It doesn't matter if companies are making money for their shareholders or losing money for them. In either case, Barack Obama sees a "crisis." Profitable oil companies seem to horrify him as much, or perhaps even more, than unprofitable investment banks.
One moment he is calling for the government to confiscate profits; the next moment he is demanding that it generate them. The glibness of it all -- the feeling one gets that his popping off is based on nothing more than a morning briefing from David Axelrod -- is pretty reckless.
No matter: needing to regain his pep and divert attention from cultural issues, Obama sees good news for himself in bad economic headlines. But what does he really know about the economy? He has opinions about it, but that's about it, and they seem to all come from a grab-bag of quasi-Marxist theories he picked up either in left-wing classrooms or socialist churches.
His warming to the theme of redistributionism -- he thinks the government should just swoop down and take the profits of oil companies and give them to "the people" -- is explained by decades of tutoring in "liberation theology" at the knee of Jeremiah Wright.
Only immediate political considerations seem to blunt his instinctual calls for redistributionism. He is frustrated that Democrats always lose on the Walter Mondale, vote-for-me-I-will-raise-your-taxes platform. So he has to go through the rigmarole of feigning moderation as he clears his throat during lengthy answers.
"Everyone" will get a tax break, one of his staffers promised on Hardball this week, even though a moment earlier she had said that tax rates would be "restored" -- the Obama campaign's euphemism for bald tax-hiking -- for the top two-percent of earners. Apparently these Americans don't count as citizens to be included in the "everyone" category, even though they shoulder over a third of the federal government's revenues. It is now well established that his "tax cuts" are disguised government subsidies.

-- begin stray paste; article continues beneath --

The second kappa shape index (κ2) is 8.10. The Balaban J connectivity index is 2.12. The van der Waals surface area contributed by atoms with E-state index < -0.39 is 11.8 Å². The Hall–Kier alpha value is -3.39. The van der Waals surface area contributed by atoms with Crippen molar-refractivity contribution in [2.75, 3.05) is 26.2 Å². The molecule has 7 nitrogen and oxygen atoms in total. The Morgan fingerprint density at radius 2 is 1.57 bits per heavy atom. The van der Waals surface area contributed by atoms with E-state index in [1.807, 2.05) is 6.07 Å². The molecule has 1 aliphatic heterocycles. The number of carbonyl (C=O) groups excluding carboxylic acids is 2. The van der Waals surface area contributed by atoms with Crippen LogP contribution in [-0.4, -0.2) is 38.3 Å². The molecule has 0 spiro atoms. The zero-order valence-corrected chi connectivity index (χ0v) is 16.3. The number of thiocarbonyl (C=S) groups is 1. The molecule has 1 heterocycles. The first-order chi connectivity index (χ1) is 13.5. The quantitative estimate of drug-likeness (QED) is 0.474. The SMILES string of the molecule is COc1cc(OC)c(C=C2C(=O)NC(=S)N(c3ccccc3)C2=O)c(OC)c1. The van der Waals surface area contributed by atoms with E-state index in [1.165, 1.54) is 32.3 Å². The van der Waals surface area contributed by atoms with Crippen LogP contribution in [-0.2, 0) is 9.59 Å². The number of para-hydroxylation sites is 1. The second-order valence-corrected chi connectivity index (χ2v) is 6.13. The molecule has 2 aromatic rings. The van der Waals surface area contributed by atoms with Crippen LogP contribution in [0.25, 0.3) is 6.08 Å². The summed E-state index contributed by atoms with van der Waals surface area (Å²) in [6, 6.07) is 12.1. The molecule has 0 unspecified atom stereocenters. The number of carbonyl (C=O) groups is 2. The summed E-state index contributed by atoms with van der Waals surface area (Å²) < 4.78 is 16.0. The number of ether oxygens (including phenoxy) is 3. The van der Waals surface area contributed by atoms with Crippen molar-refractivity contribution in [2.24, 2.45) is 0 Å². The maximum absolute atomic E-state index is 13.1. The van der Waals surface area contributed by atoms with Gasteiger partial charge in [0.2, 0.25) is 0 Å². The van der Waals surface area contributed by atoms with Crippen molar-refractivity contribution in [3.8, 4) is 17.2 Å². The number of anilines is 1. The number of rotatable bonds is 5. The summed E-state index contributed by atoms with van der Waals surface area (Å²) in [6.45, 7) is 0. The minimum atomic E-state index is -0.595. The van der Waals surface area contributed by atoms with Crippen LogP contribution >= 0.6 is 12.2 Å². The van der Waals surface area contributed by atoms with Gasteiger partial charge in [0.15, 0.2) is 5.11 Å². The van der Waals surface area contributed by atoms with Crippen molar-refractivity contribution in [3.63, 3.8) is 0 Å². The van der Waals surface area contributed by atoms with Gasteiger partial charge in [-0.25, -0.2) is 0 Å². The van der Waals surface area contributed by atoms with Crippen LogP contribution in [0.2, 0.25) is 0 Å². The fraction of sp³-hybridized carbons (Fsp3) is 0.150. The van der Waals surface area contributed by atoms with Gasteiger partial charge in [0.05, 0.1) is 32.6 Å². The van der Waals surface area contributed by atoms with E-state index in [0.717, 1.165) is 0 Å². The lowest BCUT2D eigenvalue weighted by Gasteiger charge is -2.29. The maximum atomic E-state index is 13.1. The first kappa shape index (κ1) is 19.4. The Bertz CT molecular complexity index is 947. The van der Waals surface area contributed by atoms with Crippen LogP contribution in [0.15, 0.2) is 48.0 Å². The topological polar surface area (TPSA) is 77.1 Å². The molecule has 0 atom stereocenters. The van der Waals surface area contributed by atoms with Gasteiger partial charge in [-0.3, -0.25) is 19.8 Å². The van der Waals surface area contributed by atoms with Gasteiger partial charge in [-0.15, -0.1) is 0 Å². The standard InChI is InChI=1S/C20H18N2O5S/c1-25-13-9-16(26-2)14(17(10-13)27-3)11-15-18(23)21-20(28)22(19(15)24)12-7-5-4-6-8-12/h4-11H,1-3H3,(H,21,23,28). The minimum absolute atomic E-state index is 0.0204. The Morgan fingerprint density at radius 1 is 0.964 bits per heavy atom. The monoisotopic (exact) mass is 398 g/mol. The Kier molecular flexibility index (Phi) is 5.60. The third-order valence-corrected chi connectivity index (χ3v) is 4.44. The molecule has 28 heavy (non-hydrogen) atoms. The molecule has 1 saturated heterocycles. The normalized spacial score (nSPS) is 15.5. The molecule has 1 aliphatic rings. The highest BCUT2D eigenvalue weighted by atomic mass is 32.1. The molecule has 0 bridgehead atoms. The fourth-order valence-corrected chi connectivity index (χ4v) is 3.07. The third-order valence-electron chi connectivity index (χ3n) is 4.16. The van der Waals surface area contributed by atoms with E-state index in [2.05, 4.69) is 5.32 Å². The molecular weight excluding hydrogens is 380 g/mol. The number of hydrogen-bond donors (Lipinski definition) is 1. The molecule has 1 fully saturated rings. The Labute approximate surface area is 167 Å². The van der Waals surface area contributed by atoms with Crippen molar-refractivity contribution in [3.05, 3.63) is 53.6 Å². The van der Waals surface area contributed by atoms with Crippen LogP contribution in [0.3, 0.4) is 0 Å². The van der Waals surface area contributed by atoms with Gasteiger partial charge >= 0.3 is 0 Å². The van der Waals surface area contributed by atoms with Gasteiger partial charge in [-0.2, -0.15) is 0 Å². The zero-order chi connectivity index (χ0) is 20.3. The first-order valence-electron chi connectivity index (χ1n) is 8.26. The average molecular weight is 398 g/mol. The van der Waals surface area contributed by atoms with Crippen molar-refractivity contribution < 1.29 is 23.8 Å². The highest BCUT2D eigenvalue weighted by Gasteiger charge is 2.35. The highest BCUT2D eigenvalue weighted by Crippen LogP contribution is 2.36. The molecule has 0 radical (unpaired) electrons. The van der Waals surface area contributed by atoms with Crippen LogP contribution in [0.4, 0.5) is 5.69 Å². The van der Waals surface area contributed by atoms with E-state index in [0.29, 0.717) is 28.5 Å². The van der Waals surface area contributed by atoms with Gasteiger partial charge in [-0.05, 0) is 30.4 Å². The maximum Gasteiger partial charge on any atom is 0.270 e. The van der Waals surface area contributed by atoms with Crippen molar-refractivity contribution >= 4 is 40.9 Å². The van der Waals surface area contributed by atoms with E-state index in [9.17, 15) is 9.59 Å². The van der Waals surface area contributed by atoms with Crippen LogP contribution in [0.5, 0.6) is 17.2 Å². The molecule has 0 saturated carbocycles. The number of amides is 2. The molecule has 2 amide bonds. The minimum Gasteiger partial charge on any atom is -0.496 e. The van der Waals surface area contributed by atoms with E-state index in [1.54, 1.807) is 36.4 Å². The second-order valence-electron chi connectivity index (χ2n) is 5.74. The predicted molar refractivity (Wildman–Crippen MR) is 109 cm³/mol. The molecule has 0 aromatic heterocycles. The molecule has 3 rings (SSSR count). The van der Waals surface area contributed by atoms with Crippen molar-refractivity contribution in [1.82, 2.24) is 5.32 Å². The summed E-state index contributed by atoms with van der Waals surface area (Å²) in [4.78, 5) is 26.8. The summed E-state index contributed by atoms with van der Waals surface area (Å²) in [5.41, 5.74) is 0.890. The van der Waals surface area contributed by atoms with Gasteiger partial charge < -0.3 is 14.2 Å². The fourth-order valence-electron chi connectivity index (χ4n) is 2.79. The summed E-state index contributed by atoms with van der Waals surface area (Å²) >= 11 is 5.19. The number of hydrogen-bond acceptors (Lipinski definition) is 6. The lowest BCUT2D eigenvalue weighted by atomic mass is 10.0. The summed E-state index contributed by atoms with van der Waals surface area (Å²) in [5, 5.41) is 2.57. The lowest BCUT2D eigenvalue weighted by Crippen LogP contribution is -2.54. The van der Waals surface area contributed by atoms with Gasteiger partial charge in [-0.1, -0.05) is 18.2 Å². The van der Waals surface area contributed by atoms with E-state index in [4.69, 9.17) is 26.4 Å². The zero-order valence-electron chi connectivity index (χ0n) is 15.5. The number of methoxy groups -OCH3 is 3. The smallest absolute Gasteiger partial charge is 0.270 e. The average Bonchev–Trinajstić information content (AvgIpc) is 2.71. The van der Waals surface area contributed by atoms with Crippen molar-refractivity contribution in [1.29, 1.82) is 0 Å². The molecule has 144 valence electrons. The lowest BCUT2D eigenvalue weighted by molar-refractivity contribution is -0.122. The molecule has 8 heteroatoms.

Obama has often said that he favors "tax laws that restore some balance to the distribution of the nation's wealth," suggesting that he is oblivious or indifferent to the steep tax rates of recent decades. His statist assumptions are automatic and he doesn't feel any need to justify them philosophically, immediately identifying the "nation's wealth" with the state and the point of "distribution" with government.
Taxation, under this thinking, exists not for the sake of financing the government's legitimate functions but for the sake of achieving "justice." This is the straightforward Marxist liberation theology piped into his Chicago church that has done such wonders for the Third World.
Liberation theology, which is supposedly designed to stamp out greed, only succeeds in finding new outlets for it. Not that Obama's high-minded social gospel isn't catching on: according to CNN, his campaign is "rolling out a new line of 'faith merchandise' -- the latest move in an ambitious effort to win over religious voters." So apparently not all merchants will be driven from his temple.
In his opportunistic finger-pointing criticisms this week, Obama spoke darkly about avarice on Wall Street, as if it is a conservative enclave. The truth is that Wall Street's fat cats have been voting for Democrats like Obama for decades. They like the Dems' corporate statism, knowing that any crisis created by it will result in demagogic calls for its expansion. A government-corporate alliance has gone bust? Well, we will have to create a new one, with even more regulations, etc., etc.
The claptrap is fatiguing, and every Obama speech is freighted with it. "Reform" means redistributionism. "Investments" mean increased government spending.
Shaky companies barely able to keep workers employed can look forward to helping his administration with its "investments" in failed public education, phony job retraining programs, and global-warming dilettantism.
Meanwhile, individual investors can look forward to making America more just by embracing his ratcheted-up capital gains tax rate -- an idea for restoring confidence to markets only a community organizer with considerable hubris could propose.
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